Weekly market recap: manufacturing madness
Happy new tax year! I’d try and come up with a witty joke about tax but I doubt you’d depreciate it…
Thankfully, equity markets haven’t been too taxing with the US posting 16% gain year-to-date! Asset class returns in sterling and local currency are below; it was an extremely strong week for equities across the board last week as markets rallied on optimism over trade talks between Washington and Beijing, and new signs of an economic rebound in China.
Table 1: GBP total returns
Table 2: Local CCY total returns
With the minor distractions of the UK’s seemingly endless withdrawal from the European Union and the US-China trade talks, you could be excused for missing the aggressive slump in Eurozone manufacturing output. While we’ve mentioned signs of a slowdown in the Eurozone a couple of times, last week saw the fastest contraction in German manufacturing order books and new business since April 2009. The deterioration in new orders has been primarily attributed to a weak automotive sector (to which Germany has a significant exposure), soft global demand, and uncertainty surrounding both the Brexit negotiations and global trade tensions.
Chart 1: Following a period of extraordinary strength, German manufacturing activity has swung into a deep contraction
Source: IHS Markit/BME, Bundesbank
The lack of pressure on manufacturing capacity has had a knock-on impact on the German economy, leading to a drop in employment across the sector as employers have failed to renew contracts for temporary workers. Though only a marginal decline, it represents a break in trend following three years of solid job creation; such reluctance to extend contracts is an indication of further weakening in confidence towards the outlook for output. Worryingly, the collapse of German manufacturing is being mirrored across the continent; the aggregate PMI survey for the 19 Eurozone countries now show the sector to be firmly in contraction territory with only Spain showing a positive reading.
So how has this impacted markets? German equities (illustrated by the blue-chip DAX index below) have underperformed global equities year-to-date as the bite from a slowing manufacturing sector has weighed on sentiment. By contrast the FTSE 100, roughly equivalent in terms of international exposure to the DAX, has outperformed its German peer in part due to less exposure to both the struggling automotive sector and manufacturing more broadly.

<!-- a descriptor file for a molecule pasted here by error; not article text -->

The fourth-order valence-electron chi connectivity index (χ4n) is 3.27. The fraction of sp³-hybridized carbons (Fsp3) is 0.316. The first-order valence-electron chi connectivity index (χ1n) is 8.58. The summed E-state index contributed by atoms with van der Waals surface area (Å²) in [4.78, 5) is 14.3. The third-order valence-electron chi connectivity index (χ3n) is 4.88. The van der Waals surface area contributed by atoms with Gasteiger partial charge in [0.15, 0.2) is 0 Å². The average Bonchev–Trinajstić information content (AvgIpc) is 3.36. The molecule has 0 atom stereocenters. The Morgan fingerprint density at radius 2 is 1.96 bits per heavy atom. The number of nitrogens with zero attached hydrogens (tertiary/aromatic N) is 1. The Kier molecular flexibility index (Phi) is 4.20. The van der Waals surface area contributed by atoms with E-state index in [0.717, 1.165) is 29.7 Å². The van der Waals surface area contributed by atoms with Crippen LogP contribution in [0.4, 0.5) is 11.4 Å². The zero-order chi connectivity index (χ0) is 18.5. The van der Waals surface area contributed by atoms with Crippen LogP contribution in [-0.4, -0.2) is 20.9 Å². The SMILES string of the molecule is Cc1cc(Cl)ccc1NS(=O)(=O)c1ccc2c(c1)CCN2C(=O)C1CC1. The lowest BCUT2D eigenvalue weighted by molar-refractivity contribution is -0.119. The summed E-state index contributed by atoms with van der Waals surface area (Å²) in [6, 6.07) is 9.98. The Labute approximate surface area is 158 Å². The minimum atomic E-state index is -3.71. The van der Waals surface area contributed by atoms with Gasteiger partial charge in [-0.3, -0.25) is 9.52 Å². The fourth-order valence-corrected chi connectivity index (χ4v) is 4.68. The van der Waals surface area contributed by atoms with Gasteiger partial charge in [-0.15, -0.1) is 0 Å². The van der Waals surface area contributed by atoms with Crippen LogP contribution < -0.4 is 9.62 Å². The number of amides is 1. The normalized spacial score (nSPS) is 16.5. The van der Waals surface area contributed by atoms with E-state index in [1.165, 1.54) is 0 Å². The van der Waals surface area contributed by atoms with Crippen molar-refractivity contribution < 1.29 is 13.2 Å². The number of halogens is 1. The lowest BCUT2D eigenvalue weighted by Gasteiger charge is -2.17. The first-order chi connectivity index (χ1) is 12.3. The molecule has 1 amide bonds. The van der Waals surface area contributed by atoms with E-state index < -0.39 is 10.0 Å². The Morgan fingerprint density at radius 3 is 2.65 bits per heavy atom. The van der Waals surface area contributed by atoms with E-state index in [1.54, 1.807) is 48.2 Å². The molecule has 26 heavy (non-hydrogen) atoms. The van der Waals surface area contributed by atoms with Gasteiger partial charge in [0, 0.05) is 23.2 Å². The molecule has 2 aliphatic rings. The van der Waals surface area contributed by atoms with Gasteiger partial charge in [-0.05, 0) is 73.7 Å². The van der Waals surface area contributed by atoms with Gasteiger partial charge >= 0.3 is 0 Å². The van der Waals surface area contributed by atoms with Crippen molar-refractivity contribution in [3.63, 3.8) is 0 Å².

Chart 2: The manufacturing export heavy DAX index which contains blue-chip German companies has significantly underperformed global equities year-to-date
Fortunately, with China, Turkey and Russia – all major import-export partners for Europe – seeing their manufacturing sectors rebounding, it is hoped by many economists and market participants that the deepening rout in global trade may be starting to bottom out. Should this be the case, then European equities – particularly those with high exposure to the global economy – could benefit from a significant rebound.
THE WEEK AHEAD
Monday: Japan Current Account, Japan Consumer Confidence, Germany Balance of Trade
Tuesday: EU-China Summit
Wednesday: Australia Westpac Consumer Confidence, UK Industrial Production, UK Manufacturing Production, UK Construction Output, UK Balance of Trade, UK Feb GDP, European Central Bank Interest Rate Decision, European Central Bank Press Conference, US Inflation Rate, US FOMC Minutes, European Council Meeting
Thursday: China Inflation Rate, Germany Inflation Rate, India General Election
Friday: China Balance of Trade, Eurozone Industrial Production, US Michigan Consumer Sentiment
STAT OF THE WEEK: 7% – the forecasted boost to Birmingham’s GDP per capita if its bus journey times were as reliable at peak time as they are off peak (Open Data Institute Leeds).
Data correct as at: 05/04/2019